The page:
Not long ago a friend of mine relayed a story about some difficult changes that had been going on within her organisation. The company had been talking about downsizing for months and, as time went by, she and her fellow employees become more and more disgruntled. Upper management was keeping information locked tight, and middle management had ceased communicating with their employees and teams because they simply didn’t know what to say.
Eventually, the list of people to be laid off was released and the task of informing each person that he would be losing his job fell on one individual manager. My friend was not on the list, but had seen the writing on the wall and realized that the organisation was no longer a place she wanted to work. She found another job and gave her notice.
On her last day, Manager X from upper management pulled her aside and asked to speak. He asked her about some of the things that she liked and disliked about her job, confirmed her reasons for leaving, and released her to go finish clearing out her desk. It was a relatively standard exit interview.
To her surprise, that same manager reappeared at her desk and asked to speak with her for a few more minutes. They found an empty conference room and she was shocked when he asked, point blank, “What do people think of me?”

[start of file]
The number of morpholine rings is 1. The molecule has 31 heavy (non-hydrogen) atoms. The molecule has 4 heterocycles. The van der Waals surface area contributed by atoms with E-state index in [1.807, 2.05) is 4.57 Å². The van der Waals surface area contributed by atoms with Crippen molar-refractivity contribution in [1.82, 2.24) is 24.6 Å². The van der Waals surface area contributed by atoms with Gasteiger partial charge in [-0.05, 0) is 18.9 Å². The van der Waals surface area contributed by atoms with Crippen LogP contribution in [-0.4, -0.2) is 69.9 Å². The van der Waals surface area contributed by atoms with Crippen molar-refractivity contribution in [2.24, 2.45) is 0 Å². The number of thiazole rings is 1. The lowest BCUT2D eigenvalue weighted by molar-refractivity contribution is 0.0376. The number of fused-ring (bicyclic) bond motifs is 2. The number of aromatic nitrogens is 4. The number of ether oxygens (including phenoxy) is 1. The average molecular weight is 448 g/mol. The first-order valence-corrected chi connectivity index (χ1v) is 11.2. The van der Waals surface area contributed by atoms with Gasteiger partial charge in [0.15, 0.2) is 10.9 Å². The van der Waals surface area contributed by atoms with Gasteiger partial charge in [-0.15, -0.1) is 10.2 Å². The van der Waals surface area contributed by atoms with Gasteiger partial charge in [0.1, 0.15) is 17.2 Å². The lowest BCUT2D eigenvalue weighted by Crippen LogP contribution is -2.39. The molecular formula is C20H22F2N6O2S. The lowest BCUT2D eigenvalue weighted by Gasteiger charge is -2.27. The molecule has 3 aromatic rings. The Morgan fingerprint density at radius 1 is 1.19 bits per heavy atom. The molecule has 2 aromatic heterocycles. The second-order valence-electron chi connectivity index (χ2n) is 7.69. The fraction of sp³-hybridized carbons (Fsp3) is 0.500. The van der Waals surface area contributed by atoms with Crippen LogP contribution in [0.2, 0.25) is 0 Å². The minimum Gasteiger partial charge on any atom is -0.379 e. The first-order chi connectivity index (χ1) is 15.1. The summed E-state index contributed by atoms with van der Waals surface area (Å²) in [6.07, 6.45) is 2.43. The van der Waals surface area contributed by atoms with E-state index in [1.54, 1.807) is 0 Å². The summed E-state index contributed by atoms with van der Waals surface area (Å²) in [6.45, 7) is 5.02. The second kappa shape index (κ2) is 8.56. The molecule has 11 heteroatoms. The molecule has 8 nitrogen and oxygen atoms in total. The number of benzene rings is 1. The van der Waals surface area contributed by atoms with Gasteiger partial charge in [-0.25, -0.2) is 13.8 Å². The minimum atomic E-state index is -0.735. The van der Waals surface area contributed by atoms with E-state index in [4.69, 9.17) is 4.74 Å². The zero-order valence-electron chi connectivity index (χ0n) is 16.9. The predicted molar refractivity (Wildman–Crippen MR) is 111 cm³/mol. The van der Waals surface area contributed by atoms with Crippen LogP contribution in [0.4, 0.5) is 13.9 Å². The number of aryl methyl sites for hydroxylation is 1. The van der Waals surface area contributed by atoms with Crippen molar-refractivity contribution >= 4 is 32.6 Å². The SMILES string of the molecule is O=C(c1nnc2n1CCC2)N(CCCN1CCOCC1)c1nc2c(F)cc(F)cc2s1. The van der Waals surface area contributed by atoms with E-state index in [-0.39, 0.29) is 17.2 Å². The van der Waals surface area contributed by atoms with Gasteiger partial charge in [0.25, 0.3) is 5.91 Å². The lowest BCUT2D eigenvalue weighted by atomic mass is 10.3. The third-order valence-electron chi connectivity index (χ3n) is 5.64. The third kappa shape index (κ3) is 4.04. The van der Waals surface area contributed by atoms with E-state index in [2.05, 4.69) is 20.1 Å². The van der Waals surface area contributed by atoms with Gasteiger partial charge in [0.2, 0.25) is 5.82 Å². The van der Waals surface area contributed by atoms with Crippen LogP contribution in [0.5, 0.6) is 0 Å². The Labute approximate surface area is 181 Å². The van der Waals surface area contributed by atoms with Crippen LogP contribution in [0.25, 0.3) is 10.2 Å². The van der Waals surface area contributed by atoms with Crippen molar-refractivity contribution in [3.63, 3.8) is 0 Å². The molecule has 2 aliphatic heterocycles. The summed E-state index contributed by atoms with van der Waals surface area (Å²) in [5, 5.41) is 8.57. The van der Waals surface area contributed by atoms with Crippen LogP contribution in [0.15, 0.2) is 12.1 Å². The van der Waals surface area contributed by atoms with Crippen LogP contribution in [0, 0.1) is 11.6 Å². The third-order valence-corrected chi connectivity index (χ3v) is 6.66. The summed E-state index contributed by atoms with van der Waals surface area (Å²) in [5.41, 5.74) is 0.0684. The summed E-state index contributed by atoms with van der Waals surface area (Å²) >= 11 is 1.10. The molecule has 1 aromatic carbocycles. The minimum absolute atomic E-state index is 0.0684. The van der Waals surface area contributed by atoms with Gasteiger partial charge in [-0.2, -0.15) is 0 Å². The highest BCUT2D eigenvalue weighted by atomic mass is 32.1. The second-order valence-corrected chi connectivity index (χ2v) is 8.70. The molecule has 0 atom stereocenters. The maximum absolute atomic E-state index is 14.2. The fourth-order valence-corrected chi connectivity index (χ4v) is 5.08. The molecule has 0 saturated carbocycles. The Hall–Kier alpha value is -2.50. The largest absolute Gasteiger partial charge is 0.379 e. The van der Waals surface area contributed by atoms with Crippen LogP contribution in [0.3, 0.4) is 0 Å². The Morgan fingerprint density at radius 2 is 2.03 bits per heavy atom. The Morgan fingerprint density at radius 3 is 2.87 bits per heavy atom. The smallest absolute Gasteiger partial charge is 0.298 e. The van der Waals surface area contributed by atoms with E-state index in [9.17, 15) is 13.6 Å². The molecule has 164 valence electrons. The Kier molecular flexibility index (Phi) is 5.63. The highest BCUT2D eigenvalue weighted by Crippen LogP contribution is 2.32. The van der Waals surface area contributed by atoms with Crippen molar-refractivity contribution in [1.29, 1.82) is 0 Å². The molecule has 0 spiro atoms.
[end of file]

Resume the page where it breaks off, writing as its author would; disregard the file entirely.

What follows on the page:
Surprised to hear the question, but having always had honest conversations with this manager, she hesitated only slightly before telling him that most of the employees he managed found him to be grumpy and unapproachable. She reiterated that she understood he had been given the unfortunate task of delivering layoff notices to so many people, but that his attitude towards others had been cold and aloof for much longer than the few months before the organisational changes. While anyone would have admitted he was a valuable informational resource and shrewd business person, no one found him personable and many thought he was a poor manager.
Hearing this story caused me to take a step back and think about my relationships with the members of my own team. I would hate to have any of them think I was rude or unapproachable, so I made an extra effort to communicate with each one personally – just to check in, make sure they were happy with their jobs, and to find out what was going on in their lives.
Taking a few minutes out of your day or week to check on your employees isn’t going to make or break your goals or blow your time management plan out of the water. Making the effort will simply let your employees know you care and, in the end, will likely result in a happier and more efficient team.
What does your team think of you?
Originally published: 21 August, 2008
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